Lifestyle factors such as diet, exercise, and mental engagement play pivotal roles in modulating dementia risk. Maintaining a diet rich in fruits, vegetables, whole grains, and healthy fats like those found in olive oil is associated with a lower risk of cognitive decline.

  • Diet Quality: A balanced diet including olive oil can contribute to brain health.
  • Physical Activity: Regular exercise complements the benefits of a healthy diet.
  • Mental Stimulation: Engaging in cognitively demanding activities supports brain function.

Adding olive oil into your diet is a practical step towards holistic health. Simple steps like using olive oil as a salad dressing, cooking medium, or a dip for bread can add this nutritious oil into daily life, promoting cognitive health and potentially even longevity.

Conclusion: Olive Oil can reduce the risk of dementia-related death and can boost brain health

The study’s findings are clear: olive oil is more than a kitchen staple; it’s a beacon of hope for cognitive health. With evidence pointing to an almost 1/3 reduction in dementia-related deaths for those taking 7 g every day, it’s time to consider olive oil as part of a proactive approach to aging. 

FAQs: Olive Oil and Your Brain

Which oil is best for brain health?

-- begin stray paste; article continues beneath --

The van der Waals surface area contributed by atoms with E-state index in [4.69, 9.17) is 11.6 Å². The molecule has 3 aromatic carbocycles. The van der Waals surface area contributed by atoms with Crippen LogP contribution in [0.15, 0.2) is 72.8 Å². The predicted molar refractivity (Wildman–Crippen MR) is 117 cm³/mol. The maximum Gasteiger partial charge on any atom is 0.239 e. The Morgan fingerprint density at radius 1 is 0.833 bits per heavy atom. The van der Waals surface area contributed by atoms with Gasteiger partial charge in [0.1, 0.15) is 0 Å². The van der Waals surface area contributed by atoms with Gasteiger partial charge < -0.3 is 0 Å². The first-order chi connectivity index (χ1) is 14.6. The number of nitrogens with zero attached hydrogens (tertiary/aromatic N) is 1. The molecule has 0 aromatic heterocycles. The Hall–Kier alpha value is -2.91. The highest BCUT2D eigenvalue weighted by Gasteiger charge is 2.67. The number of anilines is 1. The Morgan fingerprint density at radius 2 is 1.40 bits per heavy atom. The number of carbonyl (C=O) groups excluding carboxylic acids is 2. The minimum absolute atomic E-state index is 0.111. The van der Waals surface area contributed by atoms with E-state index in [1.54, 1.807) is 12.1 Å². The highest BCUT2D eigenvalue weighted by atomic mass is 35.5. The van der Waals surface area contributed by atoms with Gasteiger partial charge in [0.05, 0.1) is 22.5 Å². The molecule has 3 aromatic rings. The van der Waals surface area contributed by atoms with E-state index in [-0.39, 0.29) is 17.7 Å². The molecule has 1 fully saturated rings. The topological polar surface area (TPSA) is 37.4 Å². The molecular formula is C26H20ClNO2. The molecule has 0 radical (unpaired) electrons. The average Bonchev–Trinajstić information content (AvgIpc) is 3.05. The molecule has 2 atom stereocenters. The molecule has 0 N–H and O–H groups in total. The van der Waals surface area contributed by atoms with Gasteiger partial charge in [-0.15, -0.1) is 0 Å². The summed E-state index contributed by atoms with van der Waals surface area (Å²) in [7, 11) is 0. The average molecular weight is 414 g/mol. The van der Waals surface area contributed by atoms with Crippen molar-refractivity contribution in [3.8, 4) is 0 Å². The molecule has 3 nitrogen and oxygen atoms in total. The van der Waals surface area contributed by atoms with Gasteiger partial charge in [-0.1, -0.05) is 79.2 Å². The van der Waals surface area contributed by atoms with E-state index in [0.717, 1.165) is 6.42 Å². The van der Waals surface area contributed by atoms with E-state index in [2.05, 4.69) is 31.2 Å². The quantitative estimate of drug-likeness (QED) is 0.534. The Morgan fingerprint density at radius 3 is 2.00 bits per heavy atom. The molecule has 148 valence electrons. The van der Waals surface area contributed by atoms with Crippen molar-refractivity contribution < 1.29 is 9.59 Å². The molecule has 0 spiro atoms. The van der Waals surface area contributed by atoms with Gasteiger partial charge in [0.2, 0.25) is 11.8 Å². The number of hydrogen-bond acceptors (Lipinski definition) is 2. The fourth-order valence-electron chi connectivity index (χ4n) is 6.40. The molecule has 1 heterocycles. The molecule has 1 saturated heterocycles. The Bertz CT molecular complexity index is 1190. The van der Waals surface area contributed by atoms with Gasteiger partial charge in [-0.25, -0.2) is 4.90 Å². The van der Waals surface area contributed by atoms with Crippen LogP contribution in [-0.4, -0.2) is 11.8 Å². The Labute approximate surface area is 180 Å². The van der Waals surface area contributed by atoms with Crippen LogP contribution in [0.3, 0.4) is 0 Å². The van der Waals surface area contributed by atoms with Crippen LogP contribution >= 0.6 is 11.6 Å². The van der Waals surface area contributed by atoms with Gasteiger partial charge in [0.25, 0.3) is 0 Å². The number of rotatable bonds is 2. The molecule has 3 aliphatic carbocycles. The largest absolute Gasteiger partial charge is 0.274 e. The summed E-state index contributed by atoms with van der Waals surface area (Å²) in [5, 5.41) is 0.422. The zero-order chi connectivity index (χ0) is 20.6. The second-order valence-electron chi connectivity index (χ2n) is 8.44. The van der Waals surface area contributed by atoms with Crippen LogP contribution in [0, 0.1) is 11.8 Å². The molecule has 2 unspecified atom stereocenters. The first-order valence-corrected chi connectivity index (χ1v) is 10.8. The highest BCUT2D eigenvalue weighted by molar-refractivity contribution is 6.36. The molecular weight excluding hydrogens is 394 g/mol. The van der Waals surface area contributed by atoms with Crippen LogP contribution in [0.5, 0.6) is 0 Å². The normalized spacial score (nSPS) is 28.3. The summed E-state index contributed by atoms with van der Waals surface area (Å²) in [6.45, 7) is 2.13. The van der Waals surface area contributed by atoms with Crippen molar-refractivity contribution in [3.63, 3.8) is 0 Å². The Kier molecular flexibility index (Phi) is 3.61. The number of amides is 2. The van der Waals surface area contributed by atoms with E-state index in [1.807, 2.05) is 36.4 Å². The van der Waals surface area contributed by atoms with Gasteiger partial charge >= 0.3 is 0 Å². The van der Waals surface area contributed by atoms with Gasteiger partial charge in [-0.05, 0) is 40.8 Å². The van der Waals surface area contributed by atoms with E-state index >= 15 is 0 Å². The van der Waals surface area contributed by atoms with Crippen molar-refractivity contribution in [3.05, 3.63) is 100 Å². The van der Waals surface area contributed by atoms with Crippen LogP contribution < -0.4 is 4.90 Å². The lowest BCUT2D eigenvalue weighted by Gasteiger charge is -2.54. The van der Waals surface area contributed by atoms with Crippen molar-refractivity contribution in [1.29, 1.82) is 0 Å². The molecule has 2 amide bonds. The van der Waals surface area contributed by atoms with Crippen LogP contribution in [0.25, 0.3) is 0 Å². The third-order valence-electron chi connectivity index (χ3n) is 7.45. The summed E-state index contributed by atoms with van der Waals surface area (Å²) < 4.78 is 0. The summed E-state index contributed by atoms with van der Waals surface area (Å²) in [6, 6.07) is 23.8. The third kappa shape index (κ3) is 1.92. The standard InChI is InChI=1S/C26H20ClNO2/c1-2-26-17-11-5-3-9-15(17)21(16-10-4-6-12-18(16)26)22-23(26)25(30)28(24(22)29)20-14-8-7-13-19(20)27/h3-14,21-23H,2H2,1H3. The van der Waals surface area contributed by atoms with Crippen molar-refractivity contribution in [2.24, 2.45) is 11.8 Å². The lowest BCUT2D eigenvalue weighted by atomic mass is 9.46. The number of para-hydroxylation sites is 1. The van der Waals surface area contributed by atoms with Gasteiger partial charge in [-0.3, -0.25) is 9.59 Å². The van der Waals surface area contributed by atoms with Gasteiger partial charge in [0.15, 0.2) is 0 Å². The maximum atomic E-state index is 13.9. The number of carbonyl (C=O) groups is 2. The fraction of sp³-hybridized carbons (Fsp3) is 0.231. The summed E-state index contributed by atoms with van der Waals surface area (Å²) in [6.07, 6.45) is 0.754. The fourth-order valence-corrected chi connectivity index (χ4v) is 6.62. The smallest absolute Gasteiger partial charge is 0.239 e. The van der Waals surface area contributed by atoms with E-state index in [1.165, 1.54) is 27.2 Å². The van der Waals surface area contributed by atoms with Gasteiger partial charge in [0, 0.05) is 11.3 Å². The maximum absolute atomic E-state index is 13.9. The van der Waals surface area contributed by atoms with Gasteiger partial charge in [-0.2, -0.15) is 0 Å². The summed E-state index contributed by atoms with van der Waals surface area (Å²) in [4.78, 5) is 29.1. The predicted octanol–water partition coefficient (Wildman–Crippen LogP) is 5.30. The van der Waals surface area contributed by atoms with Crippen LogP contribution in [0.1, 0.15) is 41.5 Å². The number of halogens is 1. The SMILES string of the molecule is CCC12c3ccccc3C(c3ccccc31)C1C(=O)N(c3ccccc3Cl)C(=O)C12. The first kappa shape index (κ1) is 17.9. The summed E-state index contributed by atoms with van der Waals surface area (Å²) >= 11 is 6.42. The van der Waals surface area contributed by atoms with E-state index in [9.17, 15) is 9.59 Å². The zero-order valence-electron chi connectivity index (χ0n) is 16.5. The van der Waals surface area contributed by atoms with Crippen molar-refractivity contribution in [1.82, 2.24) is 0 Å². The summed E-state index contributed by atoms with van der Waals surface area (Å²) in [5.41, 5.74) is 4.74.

Extra virgin olive oil (EVOO) is widely recognized as the healthiest choice due to its minimal processing and preservation of natural nutrients and antioxidants. 

EVOO, produced through cold-pressing high-quality olives, is abundant in monounsaturated fats, oleic acid, vitamin E, phytosterols, and antioxidants—all linked to robust health and overall wellness. High-phenolic extra virgin olive oils offer even more health benefits due to the high concentration of polyphenols. 

How much olive oil per day for brain health?

A consensus on the ideal daily olive oil intake for brain health varies, with recommendations ranging from two to three tablespoons to as little as half a tablespoon. We typically recommend one tablespoon per day of high-phenolic olive oil for a healthier lifestyle and disease prevention, or at least two tablespoons daily to improve pre-existing conditions.